The intracellular bacterial sensor, NOD2, coordinates innate immune signaling pathways. Maintaining appropriate activation of NOD2 is paramount in immunologic homeostasis as dysregulation of NOD2 signaling causes a variety of inflammatory diseases including Crohn’s disease (CD). We have identified the atypical TRAF family member, TRAF4, as a key inhibitor of NOD2 signaling. We show that this inhibition occurs through two mechanisms - through IKK phosphorylation and activation of TRAF4 and through direct binding of TRAF4 to NOD2. Further work shows that TRAF4 also binds CD-associated NOD2 variants and we hypothesize that competing TRAF4 from these NOD2 variants could allow a productive inflammatory response. To this end, we have generated cell permeable peptides that mimic the region of NOD2 that binds TRAF4 in hopes of competing TRAF4 from NOD2 in vitro and in vivo to prevent the inhibitory effect of TRAF4. This may partially revert loss-of-function CD-associated NOD2 variants and could serve as a platform for future therapeutics in Crohn’s disease patients harboring these mutations.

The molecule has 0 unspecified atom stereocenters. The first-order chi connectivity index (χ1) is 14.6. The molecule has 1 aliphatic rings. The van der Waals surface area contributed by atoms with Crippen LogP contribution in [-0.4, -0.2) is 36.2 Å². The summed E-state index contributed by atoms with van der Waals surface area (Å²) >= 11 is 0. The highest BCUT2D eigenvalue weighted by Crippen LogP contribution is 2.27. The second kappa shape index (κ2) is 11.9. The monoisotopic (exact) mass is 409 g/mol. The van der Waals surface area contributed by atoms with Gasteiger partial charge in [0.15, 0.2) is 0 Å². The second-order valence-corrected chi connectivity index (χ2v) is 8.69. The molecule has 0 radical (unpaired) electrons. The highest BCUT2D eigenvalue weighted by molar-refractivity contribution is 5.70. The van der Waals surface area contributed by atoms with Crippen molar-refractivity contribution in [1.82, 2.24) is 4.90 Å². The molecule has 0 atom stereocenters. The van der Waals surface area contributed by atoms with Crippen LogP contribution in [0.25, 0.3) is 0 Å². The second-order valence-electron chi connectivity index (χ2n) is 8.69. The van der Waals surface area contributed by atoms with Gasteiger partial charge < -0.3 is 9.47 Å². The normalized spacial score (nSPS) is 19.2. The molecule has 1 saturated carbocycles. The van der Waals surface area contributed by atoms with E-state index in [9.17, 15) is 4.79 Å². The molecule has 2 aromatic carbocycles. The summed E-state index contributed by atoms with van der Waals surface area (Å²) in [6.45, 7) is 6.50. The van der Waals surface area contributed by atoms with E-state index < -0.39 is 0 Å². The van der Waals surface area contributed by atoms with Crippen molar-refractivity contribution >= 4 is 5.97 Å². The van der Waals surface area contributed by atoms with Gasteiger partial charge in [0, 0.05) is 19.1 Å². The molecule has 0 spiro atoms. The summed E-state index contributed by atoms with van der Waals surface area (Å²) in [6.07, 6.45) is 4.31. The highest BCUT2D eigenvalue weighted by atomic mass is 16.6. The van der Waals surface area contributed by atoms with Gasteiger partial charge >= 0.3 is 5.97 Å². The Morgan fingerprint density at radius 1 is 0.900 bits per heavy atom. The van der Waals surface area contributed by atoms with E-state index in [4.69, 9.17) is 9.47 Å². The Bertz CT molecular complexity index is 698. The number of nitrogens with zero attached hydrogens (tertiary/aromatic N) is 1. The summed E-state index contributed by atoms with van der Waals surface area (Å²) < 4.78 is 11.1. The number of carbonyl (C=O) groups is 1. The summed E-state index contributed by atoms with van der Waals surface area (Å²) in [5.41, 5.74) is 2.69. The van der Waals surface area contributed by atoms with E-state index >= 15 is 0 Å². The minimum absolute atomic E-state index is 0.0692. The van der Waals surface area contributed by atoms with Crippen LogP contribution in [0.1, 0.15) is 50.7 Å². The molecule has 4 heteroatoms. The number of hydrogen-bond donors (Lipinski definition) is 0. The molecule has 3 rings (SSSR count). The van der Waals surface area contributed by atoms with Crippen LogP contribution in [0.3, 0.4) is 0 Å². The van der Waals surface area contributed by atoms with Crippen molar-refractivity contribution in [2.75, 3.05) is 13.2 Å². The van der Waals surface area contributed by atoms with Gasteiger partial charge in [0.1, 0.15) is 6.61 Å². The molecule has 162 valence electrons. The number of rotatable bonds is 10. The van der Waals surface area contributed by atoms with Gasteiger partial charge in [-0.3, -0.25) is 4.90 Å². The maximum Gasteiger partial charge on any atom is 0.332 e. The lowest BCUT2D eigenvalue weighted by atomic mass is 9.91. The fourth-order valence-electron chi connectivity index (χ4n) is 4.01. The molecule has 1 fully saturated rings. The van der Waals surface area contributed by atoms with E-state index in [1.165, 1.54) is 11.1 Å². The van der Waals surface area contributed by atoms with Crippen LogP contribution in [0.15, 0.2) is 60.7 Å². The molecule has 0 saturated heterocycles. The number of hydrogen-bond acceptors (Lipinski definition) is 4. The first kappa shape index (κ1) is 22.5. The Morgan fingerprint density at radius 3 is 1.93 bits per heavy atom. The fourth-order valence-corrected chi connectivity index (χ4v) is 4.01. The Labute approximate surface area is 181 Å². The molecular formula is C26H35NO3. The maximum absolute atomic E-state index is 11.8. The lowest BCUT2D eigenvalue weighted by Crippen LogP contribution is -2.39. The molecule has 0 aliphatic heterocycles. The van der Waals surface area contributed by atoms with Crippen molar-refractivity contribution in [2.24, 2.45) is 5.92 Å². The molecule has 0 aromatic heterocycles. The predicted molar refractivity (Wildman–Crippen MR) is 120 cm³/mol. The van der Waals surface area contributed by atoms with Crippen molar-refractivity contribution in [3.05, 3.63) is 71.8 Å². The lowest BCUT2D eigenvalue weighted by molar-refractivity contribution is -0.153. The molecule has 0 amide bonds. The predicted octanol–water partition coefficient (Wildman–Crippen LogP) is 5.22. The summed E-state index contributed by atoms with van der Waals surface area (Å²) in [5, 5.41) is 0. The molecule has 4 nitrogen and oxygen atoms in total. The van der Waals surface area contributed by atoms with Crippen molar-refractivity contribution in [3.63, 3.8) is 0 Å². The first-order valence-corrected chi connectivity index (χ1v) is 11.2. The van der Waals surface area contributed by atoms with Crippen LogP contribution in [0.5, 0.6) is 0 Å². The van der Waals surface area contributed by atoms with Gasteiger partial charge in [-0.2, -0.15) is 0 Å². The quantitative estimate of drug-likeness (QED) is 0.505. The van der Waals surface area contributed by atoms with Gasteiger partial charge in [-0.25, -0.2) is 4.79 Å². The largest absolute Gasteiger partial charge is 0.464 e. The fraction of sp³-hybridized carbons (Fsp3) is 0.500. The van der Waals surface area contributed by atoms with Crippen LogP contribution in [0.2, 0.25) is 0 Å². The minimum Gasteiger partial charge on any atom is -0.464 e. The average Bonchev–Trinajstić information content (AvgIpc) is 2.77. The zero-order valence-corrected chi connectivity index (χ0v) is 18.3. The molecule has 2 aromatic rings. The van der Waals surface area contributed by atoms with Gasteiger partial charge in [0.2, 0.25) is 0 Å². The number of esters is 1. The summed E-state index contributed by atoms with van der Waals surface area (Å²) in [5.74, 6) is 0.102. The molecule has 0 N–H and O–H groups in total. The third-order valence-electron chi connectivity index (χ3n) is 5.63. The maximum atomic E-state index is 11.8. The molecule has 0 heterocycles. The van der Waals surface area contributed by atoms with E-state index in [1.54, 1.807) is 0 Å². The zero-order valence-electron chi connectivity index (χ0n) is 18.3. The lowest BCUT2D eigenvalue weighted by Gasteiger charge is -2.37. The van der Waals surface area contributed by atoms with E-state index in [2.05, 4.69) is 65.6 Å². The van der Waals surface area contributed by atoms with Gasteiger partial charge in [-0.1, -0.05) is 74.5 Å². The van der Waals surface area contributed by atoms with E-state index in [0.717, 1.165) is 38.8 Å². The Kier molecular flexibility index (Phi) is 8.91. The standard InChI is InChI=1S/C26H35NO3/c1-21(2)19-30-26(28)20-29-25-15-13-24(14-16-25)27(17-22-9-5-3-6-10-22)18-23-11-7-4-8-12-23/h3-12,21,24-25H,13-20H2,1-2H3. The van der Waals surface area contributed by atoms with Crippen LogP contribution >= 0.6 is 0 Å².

- Copyright © 2011 by The American Association of Immunologists, Inc.